Automation is disquieting because it promises to save costs on both ends. Automation will make the production process cheaper precisely because it can eliminate human labor, which is inefficient in comparison and, after the initial investment, more costly on a continual basis. Humans will always need a wage, even a paltry one, but other than maintenance costs, machines and software can just keep humming.
Are we creative enough for this destruction?
Some AI proponents and futurist technologists dismiss much of this, referring to the process of creative destruction as proof that humanity will outlive this crisis just as it has done others. The difference with this crisis, as I have sketched so far, is that unlike other economic transformations, this is happening more rapidly across a far greater range of industries because of automation’s ability to replace people task by task. Rather than one industry being destroyed and workers moving to another one in a newly needy value chain, automation will corrode almost all industries at varying levels such that labor will bleed everywhere.
When the CEO of Talla, for instance, a company offering enterprise chat technology that can partially automate HR, IT, and legal teams, is pressed in an interview to explain the effects selling this technology might have on the staff of the company it is sold to, his defense is that his product is meant to augment, not replace them. Even then, he acknowledges one of the sales points being the cost savings of hiring fewer people as the company grows. As, in his example, construction workers are augmented by technology that allows them to lift four times the weight they could before, companies will follow by hiring one-fourth as many construction workers as they once needed–and this pattern will befall every job and every task. As soon as any one employee is made more efficient, savings can be earned by cutting costs that have now become superfluous–including other employees.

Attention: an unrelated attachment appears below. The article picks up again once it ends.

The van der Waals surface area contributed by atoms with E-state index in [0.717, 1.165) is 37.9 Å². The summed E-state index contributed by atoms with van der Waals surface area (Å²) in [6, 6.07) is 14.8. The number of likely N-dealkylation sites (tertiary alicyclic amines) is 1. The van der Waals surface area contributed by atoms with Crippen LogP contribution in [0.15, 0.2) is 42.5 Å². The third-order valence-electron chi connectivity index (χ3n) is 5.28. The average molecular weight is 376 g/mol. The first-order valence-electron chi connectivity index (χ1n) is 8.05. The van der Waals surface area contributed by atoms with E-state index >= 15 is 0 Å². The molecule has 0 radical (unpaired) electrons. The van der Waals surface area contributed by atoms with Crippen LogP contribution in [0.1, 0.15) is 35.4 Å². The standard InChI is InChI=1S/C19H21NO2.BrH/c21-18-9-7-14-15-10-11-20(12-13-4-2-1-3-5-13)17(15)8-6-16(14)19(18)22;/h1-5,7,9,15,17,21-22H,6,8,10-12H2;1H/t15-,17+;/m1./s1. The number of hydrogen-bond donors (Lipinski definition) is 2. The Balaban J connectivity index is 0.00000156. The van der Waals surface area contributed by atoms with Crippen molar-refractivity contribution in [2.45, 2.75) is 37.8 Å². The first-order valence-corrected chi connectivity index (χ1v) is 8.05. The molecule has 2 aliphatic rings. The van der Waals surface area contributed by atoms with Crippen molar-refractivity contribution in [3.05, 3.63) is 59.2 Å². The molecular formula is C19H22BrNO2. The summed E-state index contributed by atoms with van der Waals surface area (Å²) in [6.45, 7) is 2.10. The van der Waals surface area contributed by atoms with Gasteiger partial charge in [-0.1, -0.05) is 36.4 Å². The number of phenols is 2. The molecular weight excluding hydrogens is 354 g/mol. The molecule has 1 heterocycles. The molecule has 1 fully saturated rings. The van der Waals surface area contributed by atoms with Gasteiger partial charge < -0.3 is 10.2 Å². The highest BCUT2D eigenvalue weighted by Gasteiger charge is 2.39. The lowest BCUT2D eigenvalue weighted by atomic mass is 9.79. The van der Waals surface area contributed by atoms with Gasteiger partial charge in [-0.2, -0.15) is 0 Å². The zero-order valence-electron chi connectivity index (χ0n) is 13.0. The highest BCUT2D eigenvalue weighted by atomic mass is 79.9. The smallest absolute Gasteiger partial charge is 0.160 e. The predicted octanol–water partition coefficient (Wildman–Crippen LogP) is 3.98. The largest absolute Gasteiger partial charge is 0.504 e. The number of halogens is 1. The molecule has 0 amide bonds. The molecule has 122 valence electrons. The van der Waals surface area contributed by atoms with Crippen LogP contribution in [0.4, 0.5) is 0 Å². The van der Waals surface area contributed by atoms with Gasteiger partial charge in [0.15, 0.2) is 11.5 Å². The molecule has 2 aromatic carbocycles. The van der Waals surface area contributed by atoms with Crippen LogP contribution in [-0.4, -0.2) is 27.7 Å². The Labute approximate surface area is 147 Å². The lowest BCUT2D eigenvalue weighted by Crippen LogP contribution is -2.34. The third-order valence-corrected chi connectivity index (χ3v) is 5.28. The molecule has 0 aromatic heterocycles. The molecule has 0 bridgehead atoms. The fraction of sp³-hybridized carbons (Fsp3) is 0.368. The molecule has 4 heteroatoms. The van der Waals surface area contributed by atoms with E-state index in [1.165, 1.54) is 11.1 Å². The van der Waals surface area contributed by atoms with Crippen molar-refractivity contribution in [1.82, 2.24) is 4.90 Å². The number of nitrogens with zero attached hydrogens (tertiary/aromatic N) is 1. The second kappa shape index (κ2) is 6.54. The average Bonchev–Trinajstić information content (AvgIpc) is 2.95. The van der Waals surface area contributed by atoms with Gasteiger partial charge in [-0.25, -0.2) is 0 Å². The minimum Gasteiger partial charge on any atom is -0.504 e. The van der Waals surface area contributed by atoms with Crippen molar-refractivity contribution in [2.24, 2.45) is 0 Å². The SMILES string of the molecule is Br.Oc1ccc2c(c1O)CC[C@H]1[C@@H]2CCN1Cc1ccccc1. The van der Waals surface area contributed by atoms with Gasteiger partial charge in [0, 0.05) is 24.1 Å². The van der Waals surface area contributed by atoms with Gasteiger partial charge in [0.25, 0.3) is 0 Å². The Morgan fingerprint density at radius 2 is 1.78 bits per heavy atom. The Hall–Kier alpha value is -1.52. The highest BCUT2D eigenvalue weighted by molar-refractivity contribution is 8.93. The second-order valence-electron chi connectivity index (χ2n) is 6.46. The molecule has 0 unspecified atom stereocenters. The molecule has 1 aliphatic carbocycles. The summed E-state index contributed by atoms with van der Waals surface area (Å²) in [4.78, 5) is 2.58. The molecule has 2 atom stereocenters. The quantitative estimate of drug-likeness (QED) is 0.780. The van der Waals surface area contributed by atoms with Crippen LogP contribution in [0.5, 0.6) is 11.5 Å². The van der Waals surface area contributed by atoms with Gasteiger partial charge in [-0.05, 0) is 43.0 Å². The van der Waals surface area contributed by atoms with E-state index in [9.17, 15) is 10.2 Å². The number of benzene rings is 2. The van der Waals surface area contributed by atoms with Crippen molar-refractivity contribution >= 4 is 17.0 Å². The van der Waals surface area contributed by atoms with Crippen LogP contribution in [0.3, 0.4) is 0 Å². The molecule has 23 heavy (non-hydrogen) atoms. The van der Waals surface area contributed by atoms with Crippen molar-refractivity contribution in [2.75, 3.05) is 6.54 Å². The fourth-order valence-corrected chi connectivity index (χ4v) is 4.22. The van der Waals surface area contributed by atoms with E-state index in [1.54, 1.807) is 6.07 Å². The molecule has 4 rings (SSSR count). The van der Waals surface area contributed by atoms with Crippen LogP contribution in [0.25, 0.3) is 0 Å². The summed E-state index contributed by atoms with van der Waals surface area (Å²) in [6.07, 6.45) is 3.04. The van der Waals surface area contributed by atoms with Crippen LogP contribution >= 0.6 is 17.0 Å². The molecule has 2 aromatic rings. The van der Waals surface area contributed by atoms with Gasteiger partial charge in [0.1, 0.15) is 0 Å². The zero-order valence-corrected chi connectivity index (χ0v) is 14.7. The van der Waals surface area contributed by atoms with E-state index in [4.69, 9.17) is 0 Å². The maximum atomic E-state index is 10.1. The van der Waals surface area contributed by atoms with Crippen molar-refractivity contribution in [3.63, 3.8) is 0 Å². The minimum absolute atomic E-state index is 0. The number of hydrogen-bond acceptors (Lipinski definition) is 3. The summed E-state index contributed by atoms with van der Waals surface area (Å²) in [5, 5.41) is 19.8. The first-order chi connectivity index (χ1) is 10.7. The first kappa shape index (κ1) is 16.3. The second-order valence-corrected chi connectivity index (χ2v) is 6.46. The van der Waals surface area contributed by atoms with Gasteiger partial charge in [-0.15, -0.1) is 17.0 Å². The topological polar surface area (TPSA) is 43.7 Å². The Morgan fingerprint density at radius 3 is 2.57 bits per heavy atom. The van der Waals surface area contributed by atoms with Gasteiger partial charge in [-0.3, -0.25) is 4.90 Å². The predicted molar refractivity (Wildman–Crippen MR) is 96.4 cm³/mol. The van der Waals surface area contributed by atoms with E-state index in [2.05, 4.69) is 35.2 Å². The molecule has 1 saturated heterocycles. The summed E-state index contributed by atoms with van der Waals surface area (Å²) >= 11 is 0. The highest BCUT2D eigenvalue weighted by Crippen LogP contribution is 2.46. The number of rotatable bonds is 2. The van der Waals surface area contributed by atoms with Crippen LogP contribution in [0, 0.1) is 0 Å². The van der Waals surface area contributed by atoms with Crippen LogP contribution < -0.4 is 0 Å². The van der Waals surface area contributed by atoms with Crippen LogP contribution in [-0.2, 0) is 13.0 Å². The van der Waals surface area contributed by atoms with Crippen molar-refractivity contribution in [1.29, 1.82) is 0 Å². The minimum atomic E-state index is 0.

AI and automation, in this pattern, may not be an outward ravaging but instead a rising tide, an increasing standard for skills and knowledge that drowns all but the most privileged. According to creative destruction, new industries will replace destroyed ones. This would likely still apply if we were talking about the wholesale destruction or displacement of an entire sector but instead, we are talking about almost all jobs undergoing a task-by-task optimization that makes the job as efficient as possible–until it is efficient enough to be eliminated all together.
The automation arms race